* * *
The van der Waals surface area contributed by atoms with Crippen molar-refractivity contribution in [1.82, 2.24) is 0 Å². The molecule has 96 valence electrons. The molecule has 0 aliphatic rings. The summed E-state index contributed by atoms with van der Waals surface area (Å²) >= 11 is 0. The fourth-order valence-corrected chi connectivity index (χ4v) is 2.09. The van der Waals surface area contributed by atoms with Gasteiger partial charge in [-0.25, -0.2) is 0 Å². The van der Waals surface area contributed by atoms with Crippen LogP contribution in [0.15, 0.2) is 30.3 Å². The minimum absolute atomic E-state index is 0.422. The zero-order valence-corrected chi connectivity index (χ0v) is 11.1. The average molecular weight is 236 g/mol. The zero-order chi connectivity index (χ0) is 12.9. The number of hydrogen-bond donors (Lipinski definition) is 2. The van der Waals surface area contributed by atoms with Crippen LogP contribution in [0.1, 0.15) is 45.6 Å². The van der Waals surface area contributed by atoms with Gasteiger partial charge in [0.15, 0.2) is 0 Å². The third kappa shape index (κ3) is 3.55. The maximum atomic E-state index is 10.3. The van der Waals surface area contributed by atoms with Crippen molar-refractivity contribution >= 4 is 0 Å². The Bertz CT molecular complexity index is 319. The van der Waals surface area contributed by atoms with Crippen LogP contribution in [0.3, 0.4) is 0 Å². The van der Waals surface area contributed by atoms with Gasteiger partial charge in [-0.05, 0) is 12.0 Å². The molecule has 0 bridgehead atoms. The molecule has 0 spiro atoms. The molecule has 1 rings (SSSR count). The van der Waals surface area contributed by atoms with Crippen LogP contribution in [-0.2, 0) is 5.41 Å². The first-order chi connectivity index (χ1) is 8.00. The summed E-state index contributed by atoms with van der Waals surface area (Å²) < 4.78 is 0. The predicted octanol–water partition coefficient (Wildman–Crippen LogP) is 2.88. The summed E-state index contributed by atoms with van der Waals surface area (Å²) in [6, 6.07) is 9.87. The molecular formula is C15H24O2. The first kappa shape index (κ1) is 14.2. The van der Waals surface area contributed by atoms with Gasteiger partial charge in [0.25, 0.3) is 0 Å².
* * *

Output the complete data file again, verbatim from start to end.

The van der Waals surface area contributed by atoms with Crippen molar-refractivity contribution in [1.82, 2.24) is 0 Å². The molecule has 96 valence electrons. The molecule has 0 aliphatic rings. The summed E-state index contributed by atoms with van der Waals surface area (Å²) >= 11 is 0. The fourth-order valence-corrected chi connectivity index (χ4v) is 2.09. The van der Waals surface area contributed by atoms with Gasteiger partial charge in [-0.25, -0.2) is 0 Å². The van der Waals surface area contributed by atoms with Crippen LogP contribution in [0.15, 0.2) is 30.3 Å². The minimum absolute atomic E-state index is 0.422. The zero-order valence-corrected chi connectivity index (χ0v) is 11.1. The average molecular weight is 236 g/mol. The zero-order chi connectivity index (χ0) is 12.9. The number of hydrogen-bond donors (Lipinski definition) is 2. The van der Waals surface area contributed by atoms with Crippen LogP contribution in [0.1, 0.15) is 45.6 Å². The van der Waals surface area contributed by atoms with Gasteiger partial charge in [0.15, 0.2) is 0 Å². The third kappa shape index (κ3) is 3.55. The maximum atomic E-state index is 10.3. The van der Waals surface area contributed by atoms with Crippen molar-refractivity contribution >= 4 is 0 Å². The Bertz CT molecular complexity index is 319. The van der Waals surface area contributed by atoms with Crippen LogP contribution in [0.3, 0.4) is 0 Å². The van der Waals surface area contributed by atoms with Gasteiger partial charge in [-0.05, 0) is 12.0 Å². The molecule has 0 bridgehead atoms. The molecule has 0 spiro atoms. The molecule has 1 rings (SSSR count). The van der Waals surface area contributed by atoms with Crippen LogP contribution in [-0.2, 0) is 5.41 Å². The first-order chi connectivity index (χ1) is 8.00. The summed E-state index contributed by atoms with van der Waals surface area (Å²) < 4.78 is 0. The predicted octanol–water partition coefficient (Wildman–Crippen LogP) is 2.88. The summed E-state index contributed by atoms with van der Waals surface area (Å²) in [6, 6.07) is 9.87. The molecular formula is C15H24O2. The first kappa shape index (κ1) is 14.2. The van der Waals surface area contributed by atoms with Gasteiger partial charge in [0.25, 0.3) is 0 Å².